Amahl and the Night Visitors

Opera in One Act | Composer & Librettist: Gian Carlo Menotti

Run time: Approx. 1 hr 15 mins with no intermission
Language: French (with Cantonese Narration) | Surtitle: Chinese / English

“Amahl and the Night Visitors” was composed by Gian Carlo Menotti and premiered on Dec. 24, 1951. This was the first opera composed for television in the United States and debuted at the NBC studio 8H in Rockefeller Center, New York City. Set in Bethlehem in the first century after the birth of Christ, this opera is one act long.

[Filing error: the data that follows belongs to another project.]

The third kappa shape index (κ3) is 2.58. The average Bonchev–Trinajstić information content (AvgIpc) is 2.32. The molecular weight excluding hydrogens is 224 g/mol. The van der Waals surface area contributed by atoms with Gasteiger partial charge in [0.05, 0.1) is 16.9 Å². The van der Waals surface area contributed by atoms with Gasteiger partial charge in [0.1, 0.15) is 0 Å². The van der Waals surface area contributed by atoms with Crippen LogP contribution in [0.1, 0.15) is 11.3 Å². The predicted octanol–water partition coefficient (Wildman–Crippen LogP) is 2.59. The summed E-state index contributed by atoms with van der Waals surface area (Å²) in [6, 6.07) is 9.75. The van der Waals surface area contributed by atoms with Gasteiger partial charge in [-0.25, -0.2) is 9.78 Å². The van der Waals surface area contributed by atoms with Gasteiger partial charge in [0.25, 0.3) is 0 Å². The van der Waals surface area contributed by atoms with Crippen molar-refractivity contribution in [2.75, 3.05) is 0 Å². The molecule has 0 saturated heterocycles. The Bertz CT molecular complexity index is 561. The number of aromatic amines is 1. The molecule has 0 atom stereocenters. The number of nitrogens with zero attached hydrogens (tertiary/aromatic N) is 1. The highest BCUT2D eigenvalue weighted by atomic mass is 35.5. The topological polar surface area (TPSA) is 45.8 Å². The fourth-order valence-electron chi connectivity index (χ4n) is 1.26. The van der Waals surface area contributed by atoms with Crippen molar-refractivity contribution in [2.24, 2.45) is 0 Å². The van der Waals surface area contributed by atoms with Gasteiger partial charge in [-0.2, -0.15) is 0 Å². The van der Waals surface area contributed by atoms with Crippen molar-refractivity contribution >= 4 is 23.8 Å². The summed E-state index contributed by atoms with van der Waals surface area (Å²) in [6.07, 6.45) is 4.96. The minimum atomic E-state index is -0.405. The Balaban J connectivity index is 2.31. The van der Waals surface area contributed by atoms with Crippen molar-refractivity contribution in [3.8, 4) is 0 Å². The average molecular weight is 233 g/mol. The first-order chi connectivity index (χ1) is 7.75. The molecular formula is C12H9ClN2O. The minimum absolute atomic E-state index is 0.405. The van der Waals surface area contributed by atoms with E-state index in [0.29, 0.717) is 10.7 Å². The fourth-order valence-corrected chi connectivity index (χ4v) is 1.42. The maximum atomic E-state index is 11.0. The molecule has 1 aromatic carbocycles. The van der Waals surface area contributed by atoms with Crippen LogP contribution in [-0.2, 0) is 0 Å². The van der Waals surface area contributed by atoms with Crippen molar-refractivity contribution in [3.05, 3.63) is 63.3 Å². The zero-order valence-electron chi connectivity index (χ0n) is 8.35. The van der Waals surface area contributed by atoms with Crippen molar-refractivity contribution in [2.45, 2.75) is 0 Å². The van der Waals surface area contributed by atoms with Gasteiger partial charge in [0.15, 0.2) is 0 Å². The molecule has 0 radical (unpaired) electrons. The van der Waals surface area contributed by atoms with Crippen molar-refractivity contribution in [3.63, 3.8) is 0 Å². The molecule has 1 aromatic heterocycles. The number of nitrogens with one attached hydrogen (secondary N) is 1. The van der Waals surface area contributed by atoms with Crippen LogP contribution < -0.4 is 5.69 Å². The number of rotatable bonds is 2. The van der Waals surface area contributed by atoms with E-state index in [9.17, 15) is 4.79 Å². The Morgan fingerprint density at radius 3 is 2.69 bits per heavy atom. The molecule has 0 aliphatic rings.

Amahl, a boy known for his tall tales and the occasional lie, gets around on a crutch due to his disability. As he sits outside playing his shepherd’s pipe, his mother calls for him to come inside. Amahl is slow to react to his mother’s commands. Finally, after several attempts to get him inside, he walks into the house. Amahl tells his mom a grand story of a giant star rising high in the sky above their house. Of course, she doesn’t believe him and tells him to stop bothering her.